Things to Do This Month

June

Ornamental Annuals and Perennials

  • Place tropical water lilies in water gardens.
  • Fertilize roses with a balanced fertilizer.
  • Spray roses with fungicide every two weeks to control black spot, powdery mildew and other fungus diseases.
  •  Check containers daily for soil moisture, and water as needed. Fertilize weekly with water soluble fertilizer.

Lawns

  • Water as necessary to prevent drought stress. Heavily irrigated lawns are more attractive to grub-laying Japanese beetles, however.
  • Gradually raise lawn mower deck for zoysia grasses as summer progresses.
  • Mow frequently during periods of rapid growth to remove no more than 1/3 of turf height.
  • Avoid using herbicides when temperatures exceed 80 degrees F.

Trees and Shrubs

  • Monitor evergreens and other trees and shrubs for bagworms.
  • Fertilize trees and shrubs, if needed.
  • Take softwood cuttings now to propagate favorite trees and shrubs.
  • Prune spring-flowering trees and shrubs.

Fruits and Vegetables

  • Monitor vegetable garden for pests. Early detection and control prevents more serious infestations.
  • Plant pumpkin seeds now.
  • Control cucumber beetles and squash vine borers with a regular spray schedule, beginning when vines start to run.
  • Make sure tomatoes receive consistent water supply to avoid blossom end rot.

Miscellaneous

  • Freshen water in birdbaths regularly and check for standing water around the home and garden where mosquitoes can lay eggs.
  • Make sure houseplants are protected from afternoon sun.

July

Ornamental Annuals and Perennials

  • Continue to treat roses and susceptible tall garden phlox with fungicide every two weeks to control foliar diseases. Don’t spray when temperatures exceed 80 degrees F.
  • Make final pinch of mums before July 15th.
  • Divide bearded iris this month.
  • Deadhead perennials after flowering for a neat appearance, and deadhead annuals that require it for continued bloom.
  • Water container gardens daily as required, and fertilize weekly with water soluble plant food.

Lawns

  • Water frequently enough to prevent wilting. Early morning irrigation allows turf to dry before nightfall and will reduce the chance of disease.
  • Monitor lawns for newly hatched white grubs. If damage is occurring, apply appropriate controls, following product label directions.

Trees and Shrubs

  •  Keep watering newly planted trees and shrubs as needed.
  • To propagate spring flowering shrubs, take semi-hardwood cuttings now.
  • Spray hollies for leaf-miner control.
  • Watch for spider mite damage on susceptible plants. Look for speckled, yellowing foliage, and in severe infestations, silky webbing.

Fruits and Vegetables

  • Mulch tomatoes and peppers and water when soil begins to dry to prevent blossom-end rot.
  • Set out transplants of cool-season crops such as broccoli, cabbage and cauliflower.
  • Sow seeds of carrots, collards, kale, radishes and turnips.
  • Spray second treatment for peach tree borers.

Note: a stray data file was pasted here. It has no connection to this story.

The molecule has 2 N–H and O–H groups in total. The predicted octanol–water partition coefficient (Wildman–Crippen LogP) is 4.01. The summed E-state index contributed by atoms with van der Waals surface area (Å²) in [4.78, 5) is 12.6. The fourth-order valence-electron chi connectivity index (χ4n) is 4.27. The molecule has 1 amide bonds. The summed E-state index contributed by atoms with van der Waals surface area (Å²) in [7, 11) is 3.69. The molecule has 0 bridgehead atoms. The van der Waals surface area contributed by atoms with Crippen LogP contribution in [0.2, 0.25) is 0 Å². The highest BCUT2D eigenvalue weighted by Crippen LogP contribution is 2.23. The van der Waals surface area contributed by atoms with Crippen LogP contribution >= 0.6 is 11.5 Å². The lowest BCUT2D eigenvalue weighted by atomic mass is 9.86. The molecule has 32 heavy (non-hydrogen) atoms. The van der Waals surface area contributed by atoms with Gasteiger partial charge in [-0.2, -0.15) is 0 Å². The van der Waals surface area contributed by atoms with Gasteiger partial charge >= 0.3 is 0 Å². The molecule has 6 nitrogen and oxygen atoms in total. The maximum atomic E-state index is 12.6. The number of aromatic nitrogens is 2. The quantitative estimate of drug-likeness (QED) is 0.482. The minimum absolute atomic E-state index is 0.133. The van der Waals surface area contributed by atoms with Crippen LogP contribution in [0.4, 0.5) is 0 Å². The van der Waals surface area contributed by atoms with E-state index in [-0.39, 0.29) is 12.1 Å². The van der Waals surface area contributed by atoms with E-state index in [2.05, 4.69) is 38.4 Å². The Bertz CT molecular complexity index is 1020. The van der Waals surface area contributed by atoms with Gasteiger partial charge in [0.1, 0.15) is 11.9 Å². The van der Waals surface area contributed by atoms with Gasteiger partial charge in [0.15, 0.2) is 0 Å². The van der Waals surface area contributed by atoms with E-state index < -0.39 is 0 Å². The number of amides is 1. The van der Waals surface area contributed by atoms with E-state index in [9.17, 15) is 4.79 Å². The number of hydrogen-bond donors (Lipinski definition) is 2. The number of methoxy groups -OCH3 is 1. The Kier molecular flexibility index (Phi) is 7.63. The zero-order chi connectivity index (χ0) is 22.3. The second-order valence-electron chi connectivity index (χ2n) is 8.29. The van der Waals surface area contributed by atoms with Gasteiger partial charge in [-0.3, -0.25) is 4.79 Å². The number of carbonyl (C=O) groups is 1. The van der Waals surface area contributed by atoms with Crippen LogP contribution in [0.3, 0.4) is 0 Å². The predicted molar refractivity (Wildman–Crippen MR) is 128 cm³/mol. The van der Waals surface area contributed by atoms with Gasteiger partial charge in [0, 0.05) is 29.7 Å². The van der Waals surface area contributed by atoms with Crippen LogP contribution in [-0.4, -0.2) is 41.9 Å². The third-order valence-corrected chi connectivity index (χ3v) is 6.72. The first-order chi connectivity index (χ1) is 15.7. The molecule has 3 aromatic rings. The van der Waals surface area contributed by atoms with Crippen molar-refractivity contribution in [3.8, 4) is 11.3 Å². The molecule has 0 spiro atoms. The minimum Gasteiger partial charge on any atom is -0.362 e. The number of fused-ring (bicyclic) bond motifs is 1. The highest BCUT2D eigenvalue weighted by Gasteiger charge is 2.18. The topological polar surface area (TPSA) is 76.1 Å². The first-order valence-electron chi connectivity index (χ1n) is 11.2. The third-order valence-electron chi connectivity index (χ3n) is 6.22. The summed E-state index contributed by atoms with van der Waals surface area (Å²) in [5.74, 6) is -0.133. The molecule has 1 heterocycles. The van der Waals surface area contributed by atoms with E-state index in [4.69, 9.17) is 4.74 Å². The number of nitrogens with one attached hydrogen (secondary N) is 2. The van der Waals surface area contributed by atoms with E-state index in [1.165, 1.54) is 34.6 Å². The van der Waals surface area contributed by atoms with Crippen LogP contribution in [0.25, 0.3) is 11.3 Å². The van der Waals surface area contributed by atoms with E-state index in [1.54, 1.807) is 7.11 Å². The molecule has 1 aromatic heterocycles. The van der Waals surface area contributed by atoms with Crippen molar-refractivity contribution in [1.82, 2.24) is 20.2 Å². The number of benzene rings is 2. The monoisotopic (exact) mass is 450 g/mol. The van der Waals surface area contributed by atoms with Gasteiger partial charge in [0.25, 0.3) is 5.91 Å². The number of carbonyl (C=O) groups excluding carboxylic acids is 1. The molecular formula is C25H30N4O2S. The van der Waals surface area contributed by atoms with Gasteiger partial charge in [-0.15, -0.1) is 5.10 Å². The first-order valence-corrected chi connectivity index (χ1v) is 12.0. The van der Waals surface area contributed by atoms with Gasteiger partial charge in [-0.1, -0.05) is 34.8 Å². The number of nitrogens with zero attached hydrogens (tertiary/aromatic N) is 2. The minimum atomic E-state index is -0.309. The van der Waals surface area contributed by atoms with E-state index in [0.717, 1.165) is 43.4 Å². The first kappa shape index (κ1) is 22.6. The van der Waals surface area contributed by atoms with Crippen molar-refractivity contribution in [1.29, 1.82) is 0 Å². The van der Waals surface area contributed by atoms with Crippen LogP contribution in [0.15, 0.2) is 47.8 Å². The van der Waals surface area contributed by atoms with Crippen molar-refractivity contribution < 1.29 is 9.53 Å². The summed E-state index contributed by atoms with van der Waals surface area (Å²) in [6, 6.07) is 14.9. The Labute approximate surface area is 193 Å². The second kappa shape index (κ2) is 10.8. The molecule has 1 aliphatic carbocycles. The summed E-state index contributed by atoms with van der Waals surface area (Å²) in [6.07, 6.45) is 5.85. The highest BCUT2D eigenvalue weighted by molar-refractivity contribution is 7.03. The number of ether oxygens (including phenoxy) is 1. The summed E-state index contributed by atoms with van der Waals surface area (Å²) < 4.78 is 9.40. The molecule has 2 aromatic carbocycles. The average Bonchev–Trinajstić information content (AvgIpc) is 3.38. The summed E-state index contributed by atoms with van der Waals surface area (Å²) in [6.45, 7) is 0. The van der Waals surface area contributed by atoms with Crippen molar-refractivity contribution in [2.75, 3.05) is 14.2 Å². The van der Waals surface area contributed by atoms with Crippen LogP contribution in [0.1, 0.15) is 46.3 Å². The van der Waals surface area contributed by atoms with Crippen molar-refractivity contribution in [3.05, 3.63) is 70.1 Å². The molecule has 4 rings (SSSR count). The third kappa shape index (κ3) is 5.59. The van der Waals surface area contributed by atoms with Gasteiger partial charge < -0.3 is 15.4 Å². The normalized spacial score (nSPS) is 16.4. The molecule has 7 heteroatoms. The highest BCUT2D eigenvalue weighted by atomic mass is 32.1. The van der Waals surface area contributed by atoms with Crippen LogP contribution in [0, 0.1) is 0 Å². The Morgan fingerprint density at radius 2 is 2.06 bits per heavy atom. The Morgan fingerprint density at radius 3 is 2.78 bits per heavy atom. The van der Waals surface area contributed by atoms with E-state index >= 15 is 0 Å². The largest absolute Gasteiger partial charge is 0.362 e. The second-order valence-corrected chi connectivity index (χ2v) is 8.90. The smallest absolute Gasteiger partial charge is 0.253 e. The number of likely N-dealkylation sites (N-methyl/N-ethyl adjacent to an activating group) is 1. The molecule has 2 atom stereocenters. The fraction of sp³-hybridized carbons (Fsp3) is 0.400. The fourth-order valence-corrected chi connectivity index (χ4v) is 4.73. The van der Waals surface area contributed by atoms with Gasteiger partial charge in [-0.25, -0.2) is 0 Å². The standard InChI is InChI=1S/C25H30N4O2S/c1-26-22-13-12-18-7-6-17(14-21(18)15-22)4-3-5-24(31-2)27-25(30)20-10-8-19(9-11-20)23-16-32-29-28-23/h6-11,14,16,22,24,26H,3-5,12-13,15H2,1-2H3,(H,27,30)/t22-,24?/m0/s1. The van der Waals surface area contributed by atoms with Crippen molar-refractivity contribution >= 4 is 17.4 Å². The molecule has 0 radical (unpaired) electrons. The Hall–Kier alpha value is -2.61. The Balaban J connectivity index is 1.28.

Miscellaneous

  •  Shop the garden centers for midsummer bargains.  Think tropicals and water garden plants! No matter how cheap, avoid damaged, diseased or stressed plants. Perennials, trees and shrubs also can be planted now or healed in temporarily for fall planting. Be sure to monitor and water as needed.

August

Ornamental Annuals and Perennials

  • Continue to treat roses and susceptible tall garden phlox with fungicide every two weeks to control foliar diseases. Don’t spray when temperatures exceed 80 degrees F. Discontinue fertilizing after the 15th.
  • Order spring-flowering bulbs now for fall planting.
  • Divide bearded iris now, discarding rotted or borer damaged parts.
  • Deadhead perennials after flowering for a neat appearance.
  • Cut back annuals as they become leggy, then fertilize for new flush of bloom.
  • Water container gardens daily as required, and fertilize weekly with water soluble plant food.

Lawns

  • Look for grub damage and apply controls if needed.
  • Apply final fertilization to zoysia lawns.
  • If planning a total lawn renovation in fall, apply Round-Upâ now.

Trees and Shrubs

  •  Keep watering newly planted trees and shrubs as needed.
  • Plant new evergreens or transplant now to ensure adequate root development before winter.
  • Discontinue any pruning of boxwoods, yews and hedging after this month.
  • Watch for bagworms on susceptible evergreens, and handpick to control.
  • Watch for fall webworm activity, though control isn’t required.

Fruits and Vegetables

  • Start planting lettuce and radishes for fall.
  • Sow seeds of spinach, beets, beans, and turnips.
  • Spray peaches and other stone fruit to protect against borers.
  • Cultivate strawberries. Apply weed preventers after fertilizing.

Miscellaneous

  • Keep hummingbird feeders changed and cleaned as birds begin migrating through area.
  • Clean and repair cold frames for fall use.

 

For more gardening tips for this month, go to

Kemper Center for Home Gardening Garden Calendar